As Christmas approaches, many families undertake a familiar ritual: an annual sojourn to the attic, basement or closet to pull out a box of treasured ornaments bought, created and collected over years, even generations.
Hanging these ornaments on the tree is an opportunity to reconnect with memories of personal milestones, holiday icons and, in many cases, destinations visited.
But, I argue, it may be time to take some of these old travel keepsakes off the tree.
In researching my 2019 book, “Confederate Exceptionalism,” I studied sites throughout the American South whose histories are tied to enslaved labor. Seemingly charming souvenirs are sold to commemorate many of these places—from the White House of the Confederacy in Richmond, Virginia, to Stone Mountain, a Georgia cliffside carved with images of Confederate generals.
Christmas ornaments are among them. And while these keepsakes may seem apolitical, their very circulation enables Confederate myths and symbols to become “normal” features of people’s daily lives. My research suggests they can thus desensitize Americans to the destructive nature of such stories and icons.
Contesting Confederate Symbols
In recent years the U.S. has seen heated conversations about public symbols that commemorate the Confederacy, centered on the Confederate battle flag and statues of Confederate generals.
After a white shooter’s deadly 2015 massacre of nine Black congregants at Emanuel AME Church in Charleston, South Carolina, activist Bree Newsome scaled the flagpole outside the state capitol to remove the Confederate flag flying there.
After Newsome’s act of civil resistance, then-President Barack Obama referred to the Confederate battle flag as “a reminder of systemic oppression and racial subjugation.” But some in the U.S. and even abroad still see the flag as a symbol of “heritage not hate.”
Statues of Confederate generals that dot courthouse lawns and public plazas across the United States have prompted similar controversy. In 2017, plans to remove a Robert E. Lee statue triggered violence in Charlottesville, Va., where a white supremacist at the “Unite the Right” rally killed activist counter-protester Heather Heyer.
That tragedy spurred more cities, towns and colleges to remove or relocate Confederate statues seen as offensive. Nationwide debates followed on how best to grapple appropriately with this chapter of American history.
Consuming the Confederacy
Beyond the scope of these national discussions, my research on Confederate myths and memory finds, many unexamined Confederate symbols have made their way into people’s kitchens, bedrooms and living rooms.
Take “Confederate cookbooks” that help modern-day chefs recreate the recipes of the Old South and stuffed animals based on Little Sorrel, the taxidermic war horse of Confederate General Stonewall Jackson, for example.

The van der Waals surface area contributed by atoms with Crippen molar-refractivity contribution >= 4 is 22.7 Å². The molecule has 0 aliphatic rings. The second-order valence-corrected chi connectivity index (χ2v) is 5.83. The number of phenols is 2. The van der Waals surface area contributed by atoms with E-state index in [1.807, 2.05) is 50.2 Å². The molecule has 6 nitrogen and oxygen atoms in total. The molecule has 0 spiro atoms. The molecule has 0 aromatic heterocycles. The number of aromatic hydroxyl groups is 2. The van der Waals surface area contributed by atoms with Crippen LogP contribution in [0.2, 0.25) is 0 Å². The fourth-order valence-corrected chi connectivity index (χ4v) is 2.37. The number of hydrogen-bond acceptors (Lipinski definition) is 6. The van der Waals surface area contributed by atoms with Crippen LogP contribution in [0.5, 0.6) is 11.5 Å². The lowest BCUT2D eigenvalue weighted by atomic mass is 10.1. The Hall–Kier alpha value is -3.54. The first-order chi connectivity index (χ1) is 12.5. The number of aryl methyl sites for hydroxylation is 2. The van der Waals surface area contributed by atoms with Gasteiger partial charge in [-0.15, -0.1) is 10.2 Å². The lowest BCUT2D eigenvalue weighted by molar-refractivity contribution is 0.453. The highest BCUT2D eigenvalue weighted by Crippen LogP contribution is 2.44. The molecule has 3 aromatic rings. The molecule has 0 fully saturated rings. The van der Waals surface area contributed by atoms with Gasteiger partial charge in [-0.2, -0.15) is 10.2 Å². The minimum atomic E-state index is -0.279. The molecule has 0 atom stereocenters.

People probably don’t reflect on the horrors of slavery when baking an apple pie or purchasing a cuddly toy for their child. They aren’t meant to. But they are participating in that history and its mythologies nonetheless.
In that way, seemingly apolitical objects like cookbooks, toys and Christmas ornaments commemorating Confederate history serve to normalize—rather than problematize—the objects, rituals and stories surrounding the Confederacy.
More Than A Souvenir
As a result, tree ornaments depicting the White House of the Confederacy, a home of Gen. Robert E. Lee or the carvings of Stone Mountain are not simply mementos of a leisurely visit.
These places and people are also icons of the “Lost Cause,” an ideology that romanticizes the Confederacy by portraying the American Civil War as a battle of “states’ rights” rather than a fight to preserve slavery.
The Lost Cause is still taught in some Southern schools, demonstrating that the vestiges of the Confederacy are powerful and lasting. Like Confederate statues and flags, Confederate Christmas ornaments strengthen this myth that the Confederacy—an entity built on white supremacy—was about southern “heritage.”
What appears to be a nostalgic trip reminder, then, is in fact deeply implicated in a complex matrix of memory, history and racism in the United States. It’s just packaged in a seemingly benign way.
Christmas ornaments communicate something about the person or family that displays them. They reveal their history, passions and aesthetic taste.
So pause to consider whether your Christmas tree represents your values. Does a keepsake from Stone Mountain really belong between an ornament crafted in a kindergarten classroom and a glass nutcracker gifted by your grandmother?
This piece was published in cooperation with The Conversation, an independent, nonprofit publisher of commentary and analysis, authored by academics on timely topics related to their research.
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